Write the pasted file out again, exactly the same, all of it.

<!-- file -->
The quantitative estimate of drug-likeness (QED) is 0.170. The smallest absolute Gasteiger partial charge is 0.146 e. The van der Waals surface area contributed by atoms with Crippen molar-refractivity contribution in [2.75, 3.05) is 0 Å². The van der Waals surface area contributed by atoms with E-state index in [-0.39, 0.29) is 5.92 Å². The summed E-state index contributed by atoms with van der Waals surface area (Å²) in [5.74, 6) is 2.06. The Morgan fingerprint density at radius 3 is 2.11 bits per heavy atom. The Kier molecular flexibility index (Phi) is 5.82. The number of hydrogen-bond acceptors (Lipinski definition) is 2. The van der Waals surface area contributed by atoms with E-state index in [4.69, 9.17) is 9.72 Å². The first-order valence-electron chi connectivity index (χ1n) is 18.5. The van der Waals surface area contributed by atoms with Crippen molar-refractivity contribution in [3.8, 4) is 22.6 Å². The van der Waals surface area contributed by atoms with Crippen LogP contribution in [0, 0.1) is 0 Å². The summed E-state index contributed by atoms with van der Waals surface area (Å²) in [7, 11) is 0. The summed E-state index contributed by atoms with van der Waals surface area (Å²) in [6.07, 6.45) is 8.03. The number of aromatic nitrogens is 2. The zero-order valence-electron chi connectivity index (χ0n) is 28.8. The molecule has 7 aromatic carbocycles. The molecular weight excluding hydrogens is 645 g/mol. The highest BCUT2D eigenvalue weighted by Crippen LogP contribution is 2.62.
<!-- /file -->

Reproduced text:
The quantitative estimate of drug-likeness (QED) is 0.170. The smallest absolute Gasteiger partial charge is 0.146 e. The van der Waals surface area contributed by atoms with Crippen molar-refractivity contribution in [2.75, 3.05) is 0 Å². The van der Waals surface area contributed by atoms with E-state index in [-0.39, 0.29) is 5.92 Å². The summed E-state index contributed by atoms with van der Waals surface area (Å²) in [5.74, 6) is 2.06. The Morgan fingerprint density at radius 3 is 2.11 bits per heavy atom. The Kier molecular flexibility index (Phi) is 5.82. The number of hydrogen-bond acceptors (Lipinski definition) is 2. The van der Waals surface area contributed by atoms with E-state index in [4.69, 9.17) is 9.72 Å². The first-order valence-electron chi connectivity index (χ1n) is 18.5. The van der Waals surface area contributed by atoms with Crippen molar-refractivity contribution in [3.8, 4) is 22.6 Å². The van der Waals surface area contributed by atoms with Crippen LogP contribution in [0, 0.1) is 0 Å². The summed E-state index contributed by atoms with van der Waals surface area (Å²) in [7, 11) is 0. The summed E-state index contributed by atoms with van der Waals surface area (Å²) in [6.07, 6.45) is 8.03. The number of aromatic nitrogens is 2. The zero-order valence-electron chi connectivity index (χ0n) is 28.8. The molecule has 7 aromatic carbocycles. The molecular weight excluding hydrogens is 645 g/mol. The highest BCUT2D eigenvalue weighted by Crippen LogP contribution is 2.62.